I believe that the cognitive-social theory is the best framework to explain Dillinger’s actions. His behaviors may have been influenced by his mother’s untimely death and his father’s disciplinary methods, but it seems his basic world concept was his main motivator. His world view was skewed by the reinforcements that he received in his home and work environments. His ability to elude the law led him to believe that he could always do the wrong thing and still prevail.
A number of elements influence the development of an individual’s psychological makeup. Genetics exerts an enormous influence on both the emotional and moral makeup of a person’s psychology. Their environment also exerts a strong influence over them. Environmental influences include family setting and issues and the individual’s social support network. These affect the individual’s skills in social development as well as influencing their unique personality characteristics. The differing theories of social development can account for different aspects of individual’s personality and behaviors. Dillinger plowed on through life in great defiance which seems to be directly motivated by his underlying personality characteristics.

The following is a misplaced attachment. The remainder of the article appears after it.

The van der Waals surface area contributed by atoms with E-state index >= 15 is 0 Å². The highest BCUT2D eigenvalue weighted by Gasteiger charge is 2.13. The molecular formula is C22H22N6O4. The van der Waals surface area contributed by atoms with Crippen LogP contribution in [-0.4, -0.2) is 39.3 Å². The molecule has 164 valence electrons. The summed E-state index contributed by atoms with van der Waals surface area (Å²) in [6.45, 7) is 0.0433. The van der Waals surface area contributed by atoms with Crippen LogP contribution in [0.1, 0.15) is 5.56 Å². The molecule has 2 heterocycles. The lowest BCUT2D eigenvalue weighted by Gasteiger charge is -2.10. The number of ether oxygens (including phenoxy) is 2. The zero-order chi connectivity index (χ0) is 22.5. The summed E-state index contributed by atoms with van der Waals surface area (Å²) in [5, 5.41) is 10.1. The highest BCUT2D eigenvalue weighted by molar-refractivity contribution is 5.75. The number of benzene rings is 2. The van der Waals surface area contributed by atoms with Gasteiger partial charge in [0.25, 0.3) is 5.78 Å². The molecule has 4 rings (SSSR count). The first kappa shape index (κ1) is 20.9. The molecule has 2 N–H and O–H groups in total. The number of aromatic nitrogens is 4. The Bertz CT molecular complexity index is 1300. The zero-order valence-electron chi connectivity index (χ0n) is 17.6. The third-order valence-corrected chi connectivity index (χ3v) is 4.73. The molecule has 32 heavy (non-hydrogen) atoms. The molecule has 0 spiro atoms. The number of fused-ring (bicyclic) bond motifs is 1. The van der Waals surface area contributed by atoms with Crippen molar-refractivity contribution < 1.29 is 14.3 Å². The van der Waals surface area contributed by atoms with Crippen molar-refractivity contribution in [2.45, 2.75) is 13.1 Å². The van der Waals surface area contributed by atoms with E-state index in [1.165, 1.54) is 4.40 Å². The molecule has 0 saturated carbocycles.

APA (2009) IS CORPORAL PUNISHMENT AN EFFECTIVE MEANS OF DISCIPLINE?
American Psychological Association.
FBI (2009) Famous Cases: John Dillinger. U.S. Federal Government, U.S. Department of Justice. Retrieved from FBI.gov
Kowalski, R. & Westen, D. (2005) Personality. Psychology, 4th edition. Ch. 12
PBS (2009) Building Inner Controls: Helping Children Develop Self-Discipline and Self
Control. The Whole Child. PBS.